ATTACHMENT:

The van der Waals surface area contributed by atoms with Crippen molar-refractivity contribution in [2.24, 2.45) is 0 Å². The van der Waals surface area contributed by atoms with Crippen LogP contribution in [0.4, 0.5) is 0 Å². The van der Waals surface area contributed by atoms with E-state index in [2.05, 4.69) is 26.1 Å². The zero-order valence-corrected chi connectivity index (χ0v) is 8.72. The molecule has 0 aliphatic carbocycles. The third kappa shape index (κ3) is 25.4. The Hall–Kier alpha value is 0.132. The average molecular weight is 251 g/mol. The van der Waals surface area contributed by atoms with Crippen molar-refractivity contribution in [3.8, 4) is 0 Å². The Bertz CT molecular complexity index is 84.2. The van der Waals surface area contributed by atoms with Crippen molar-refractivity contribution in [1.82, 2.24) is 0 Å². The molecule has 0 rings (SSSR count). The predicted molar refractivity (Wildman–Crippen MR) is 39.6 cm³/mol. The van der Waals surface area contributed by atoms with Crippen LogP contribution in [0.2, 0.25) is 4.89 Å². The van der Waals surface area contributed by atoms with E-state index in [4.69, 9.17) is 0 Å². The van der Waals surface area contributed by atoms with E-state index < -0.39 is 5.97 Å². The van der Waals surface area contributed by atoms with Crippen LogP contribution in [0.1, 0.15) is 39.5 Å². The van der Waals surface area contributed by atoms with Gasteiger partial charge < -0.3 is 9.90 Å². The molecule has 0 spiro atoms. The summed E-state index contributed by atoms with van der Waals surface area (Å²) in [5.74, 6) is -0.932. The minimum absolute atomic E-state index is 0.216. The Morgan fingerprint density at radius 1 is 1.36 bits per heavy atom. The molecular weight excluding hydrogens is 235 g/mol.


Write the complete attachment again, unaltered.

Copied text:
The van der Waals surface area contributed by atoms with Crippen molar-refractivity contribution in [2.24, 2.45) is 0 Å². The van der Waals surface area contributed by atoms with Crippen LogP contribution in [0.4, 0.5) is 0 Å². The van der Waals surface area contributed by atoms with E-state index in [2.05, 4.69) is 26.1 Å². The zero-order valence-corrected chi connectivity index (χ0v) is 8.72. The molecule has 0 aliphatic carbocycles. The third kappa shape index (κ3) is 25.4. The Hall–Kier alpha value is 0.132. The average molecular weight is 251 g/mol. The van der Waals surface area contributed by atoms with Crippen molar-refractivity contribution in [3.8, 4) is 0 Å². The Bertz CT molecular complexity index is 84.2. The van der Waals surface area contributed by atoms with Crippen molar-refractivity contribution in [1.82, 2.24) is 0 Å². The molecule has 0 rings (SSSR count). The predicted molar refractivity (Wildman–Crippen MR) is 39.6 cm³/mol. The van der Waals surface area contributed by atoms with Crippen LogP contribution in [0.2, 0.25) is 4.89 Å². The van der Waals surface area contributed by atoms with E-state index in [4.69, 9.17) is 0 Å². The van der Waals surface area contributed by atoms with E-state index < -0.39 is 5.97 Å². The van der Waals surface area contributed by atoms with Crippen LogP contribution in [0.1, 0.15) is 39.5 Å². The van der Waals surface area contributed by atoms with Gasteiger partial charge < -0.3 is 9.90 Å². The molecule has 0 spiro atoms. The summed E-state index contributed by atoms with van der Waals surface area (Å²) in [5.74, 6) is -0.932. The minimum absolute atomic E-state index is 0.216. The Morgan fingerprint density at radius 1 is 1.36 bits per heavy atom. The molecular weight excluding hydrogens is 235 g/mol.